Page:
A former Indian ambassador to Afghanistan, who is highly respected in Afghan political hierarchy and civil society, has ruled out the possibilty of Kabul joining the China Pakistan Economic Corridor (CPEC) under the present plan as, he said, it impinges on Indian sovereignty, the semi-autonomy of the Federally Administered Tribal Areas and the sensibilities of the Baloch people of Balochistan
In response to queries by this scribe, Amar Sinha told this writer through email on Saturday he does not think Afghanistan will join CPEC with the current alignment that “passes through POK (Pakistan Occupied Kashmir) that is part of Indian territory and one branch will also pass through the Pashtun heartland in FATA etc which lends legitimacy to the Durand Line in a way by China.”
China, Pakistan and Afghanistan released a joint statement after a tripartite Beijing conference Tuesday that said that the three countries reaffirmed their commitment towards “advancing connectivity under the Belt and Road Initiative (BRI),” The Hindu reported.
Foreign ministers of the three countries signed on the statement: China’s Wang Yi, Afghanistan’s Salahuddin Rabbani and Pakistan’s Khawaja Asif. Participation of Rabbani in the join communique led to questions whether the US and India have given Kabul the go-ahead to join the CPEC, or Afghanistan is playing both sides.
There was also a question whether some corrupt officials in the Afghan government have lined their pockets to cut a deal with China over the head of President Ashraf Ghani. Afghanistan is one of the most corrupt nations in the world, with only seven other countries in the world more corrupt than Afghanistan.
Concerns also run high Pakistan’s infamous ISI, which had propped up the Taliban regime 21 years ago under its so-called strategic depth policy, is deeply entrenched in Afghan politics to this day.
China expert Andrew Small, fellow at German Marshall Fund in Washington DC and author of “The China-Pakistan Axis: Asia’s New Politics” had told this writer Friday India respected the fact that Kabul continues to seek deeper economic engagement from Beijing, but New Delhi has made it clear that any such engagement cannot come at the expense of Indian territory.
“CPEC as of now is a purely bilateral Pak China project. If China wishes a regional project it can think of other alignments such as via Tajikistan to Afghanistan into Pakistan or via Wakhan Corridor into Afghanistan and exiting in south Afghanistan into Balochistan,” Sinha, , said. “That will be a more beneficial project for Afghans as that would mean actual investments in their territory. Such a project will also eliminate the India China differences to some extent.”
Sinha, who is highly regarded in Kabul as he helped Afghanistan develop its cricket team during his posting in Kabul, said a senior Afghan leader told him “right now the situation of Afghans is akin to the spectators, sitting outside the playground, and clapping and cheering at a football game.”
The former ambassador emphasized, “Afghanistan gains nothing from CPEC as that runs north to south and gives no additional market access to Afghan products which have India as a natural and historical market.”
Sinha warned that Pakistan is luring Afghanistan with non existent benefits to demand unfettered access to Central Asian market which has been denied till now as Pakistan is not willing to allow Afghans access to India.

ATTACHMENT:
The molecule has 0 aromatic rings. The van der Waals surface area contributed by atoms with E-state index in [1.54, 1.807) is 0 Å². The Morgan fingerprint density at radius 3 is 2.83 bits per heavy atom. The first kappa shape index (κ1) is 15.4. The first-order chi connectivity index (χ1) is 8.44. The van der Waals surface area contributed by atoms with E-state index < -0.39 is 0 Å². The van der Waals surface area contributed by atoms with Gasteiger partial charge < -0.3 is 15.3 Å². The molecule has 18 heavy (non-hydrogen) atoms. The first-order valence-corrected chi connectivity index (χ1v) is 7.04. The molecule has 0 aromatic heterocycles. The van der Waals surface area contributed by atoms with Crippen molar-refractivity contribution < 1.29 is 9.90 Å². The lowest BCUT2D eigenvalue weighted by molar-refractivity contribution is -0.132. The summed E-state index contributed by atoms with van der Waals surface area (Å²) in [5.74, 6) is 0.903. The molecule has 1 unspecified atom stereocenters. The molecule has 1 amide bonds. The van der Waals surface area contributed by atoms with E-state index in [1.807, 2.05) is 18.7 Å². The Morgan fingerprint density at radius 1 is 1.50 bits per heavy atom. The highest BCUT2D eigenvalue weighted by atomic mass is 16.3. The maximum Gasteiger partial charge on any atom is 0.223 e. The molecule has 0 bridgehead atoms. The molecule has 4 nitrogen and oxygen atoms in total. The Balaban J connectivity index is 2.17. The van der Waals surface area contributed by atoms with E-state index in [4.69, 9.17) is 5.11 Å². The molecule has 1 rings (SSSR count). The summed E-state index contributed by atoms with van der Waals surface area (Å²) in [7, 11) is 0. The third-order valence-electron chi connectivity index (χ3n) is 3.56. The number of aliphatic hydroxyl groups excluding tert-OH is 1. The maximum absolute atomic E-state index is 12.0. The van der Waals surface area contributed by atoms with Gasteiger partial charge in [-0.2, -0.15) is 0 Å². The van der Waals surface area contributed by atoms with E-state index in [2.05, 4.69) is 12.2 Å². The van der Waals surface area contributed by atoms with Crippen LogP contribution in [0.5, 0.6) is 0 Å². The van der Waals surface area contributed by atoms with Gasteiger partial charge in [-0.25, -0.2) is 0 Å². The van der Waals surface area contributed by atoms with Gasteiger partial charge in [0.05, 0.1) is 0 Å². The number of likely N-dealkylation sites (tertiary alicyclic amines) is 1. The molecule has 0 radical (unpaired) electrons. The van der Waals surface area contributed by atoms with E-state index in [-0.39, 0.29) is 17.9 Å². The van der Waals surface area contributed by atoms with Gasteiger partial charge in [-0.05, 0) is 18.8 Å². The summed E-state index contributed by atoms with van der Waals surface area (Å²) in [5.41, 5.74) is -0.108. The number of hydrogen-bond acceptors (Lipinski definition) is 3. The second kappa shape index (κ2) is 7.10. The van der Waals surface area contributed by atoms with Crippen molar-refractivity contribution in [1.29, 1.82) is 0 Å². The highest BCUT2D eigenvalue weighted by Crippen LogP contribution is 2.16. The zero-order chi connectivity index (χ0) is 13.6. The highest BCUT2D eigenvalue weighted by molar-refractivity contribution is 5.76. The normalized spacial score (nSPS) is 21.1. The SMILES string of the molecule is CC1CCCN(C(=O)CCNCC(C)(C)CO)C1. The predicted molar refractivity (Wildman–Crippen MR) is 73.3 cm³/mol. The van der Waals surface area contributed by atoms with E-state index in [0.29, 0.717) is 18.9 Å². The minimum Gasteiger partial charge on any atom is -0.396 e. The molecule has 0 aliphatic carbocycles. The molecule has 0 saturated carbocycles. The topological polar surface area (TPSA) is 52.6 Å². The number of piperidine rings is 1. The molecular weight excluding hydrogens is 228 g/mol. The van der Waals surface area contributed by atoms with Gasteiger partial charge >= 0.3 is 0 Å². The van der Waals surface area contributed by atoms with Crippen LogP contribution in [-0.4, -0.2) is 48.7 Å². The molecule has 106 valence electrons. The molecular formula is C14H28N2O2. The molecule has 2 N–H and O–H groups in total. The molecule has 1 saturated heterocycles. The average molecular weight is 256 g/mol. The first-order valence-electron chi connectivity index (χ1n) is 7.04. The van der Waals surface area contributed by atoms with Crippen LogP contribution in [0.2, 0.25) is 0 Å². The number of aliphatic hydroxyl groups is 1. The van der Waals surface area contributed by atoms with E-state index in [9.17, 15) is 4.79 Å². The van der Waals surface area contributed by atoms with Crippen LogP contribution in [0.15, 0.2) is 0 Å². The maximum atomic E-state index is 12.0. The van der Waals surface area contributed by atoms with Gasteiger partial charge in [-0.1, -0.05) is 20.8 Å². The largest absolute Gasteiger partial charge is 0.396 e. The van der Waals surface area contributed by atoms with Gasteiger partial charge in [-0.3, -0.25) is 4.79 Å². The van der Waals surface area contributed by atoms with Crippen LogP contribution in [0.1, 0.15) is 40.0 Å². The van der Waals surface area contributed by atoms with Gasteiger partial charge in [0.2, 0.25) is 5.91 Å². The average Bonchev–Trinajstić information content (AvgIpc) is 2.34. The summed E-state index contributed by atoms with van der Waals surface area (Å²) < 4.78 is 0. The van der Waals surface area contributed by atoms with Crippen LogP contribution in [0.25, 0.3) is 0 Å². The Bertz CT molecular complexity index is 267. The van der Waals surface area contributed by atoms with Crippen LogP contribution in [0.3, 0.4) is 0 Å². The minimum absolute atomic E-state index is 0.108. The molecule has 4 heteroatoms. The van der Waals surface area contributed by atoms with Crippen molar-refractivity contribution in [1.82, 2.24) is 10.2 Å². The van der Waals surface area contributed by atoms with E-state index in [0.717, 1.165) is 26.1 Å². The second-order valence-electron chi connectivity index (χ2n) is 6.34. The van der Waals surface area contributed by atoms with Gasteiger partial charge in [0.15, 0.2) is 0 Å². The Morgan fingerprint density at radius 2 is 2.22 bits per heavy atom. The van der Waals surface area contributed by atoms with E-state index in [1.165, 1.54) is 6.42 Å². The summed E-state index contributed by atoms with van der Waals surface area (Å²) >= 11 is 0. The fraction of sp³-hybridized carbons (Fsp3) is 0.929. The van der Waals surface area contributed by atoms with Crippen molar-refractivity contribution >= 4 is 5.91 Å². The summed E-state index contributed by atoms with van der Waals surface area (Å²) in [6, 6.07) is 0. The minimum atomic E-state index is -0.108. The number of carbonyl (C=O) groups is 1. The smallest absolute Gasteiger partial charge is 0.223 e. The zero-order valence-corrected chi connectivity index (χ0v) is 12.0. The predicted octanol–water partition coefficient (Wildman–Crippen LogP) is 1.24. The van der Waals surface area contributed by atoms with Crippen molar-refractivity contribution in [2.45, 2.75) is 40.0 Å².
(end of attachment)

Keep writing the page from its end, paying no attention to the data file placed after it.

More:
The key man doing all the strategic thinking for CPEC is army GHQ blue eyed boy is Senator Mushahid Hussain, mentor of Pakistan’s ambassador to the UN, Dr Maleeha Lodhi. Hussain has very close friendship with Afghan deputy foreign minister Nasir Andisha.
“Mushahid (Hussain) is always taking Kabul for a ride,” warns C. Christine Fair, PhD, Provost’s Distinguished Associate Professor, Georgetown University Edmund A. Walsh School of Foreign Service, as he emphasized the word always. Though US troops are still in Afghanistan and President Trump has committed to keep the US troops there as long as required, Mushahid Hussain believes the US is a power on the decline.
Washington as openly thrown its weight behind India on the CPEC issue: in October, Secretary of Defense James Mattis supported India’s stance and told the Senate Armed Services Committee October “no one nation should put itself into a position of dictating ‘one belt, one road’,” The Hindustan Times
Pakistan has the dubious distinction of being one of the few states in the world where the army owns the country and as such the army seems to have a foreign minister all of its own– the Chairman Joint Chiefs of Staff Committee, Gen Zubair Mahmood Hayat, who has been meeting foreign dignitaries.
It is apparent the army GHQ has more faith in the leadership of Gen Hayat than Khawaja Asif, who at times is astonishingly highly vocal against the boys in uniform. So it is not clear what value a document signed by Asif really has, since the army calls the shots with regards to policies on Afghanistan and India, among other key foreign policy areas such as ties with US and China.
Sinha said, “Afghans may also need to ponder on becoming a party to exploitation of Baloch resources, and the public sentiments in Balochistan.” Sarmachars or freedom fighters in six different Baloch militant outfits have vowed they will not allow the CPEC in Balochistan as the project will turn the Baloch into a minority in their own homeland.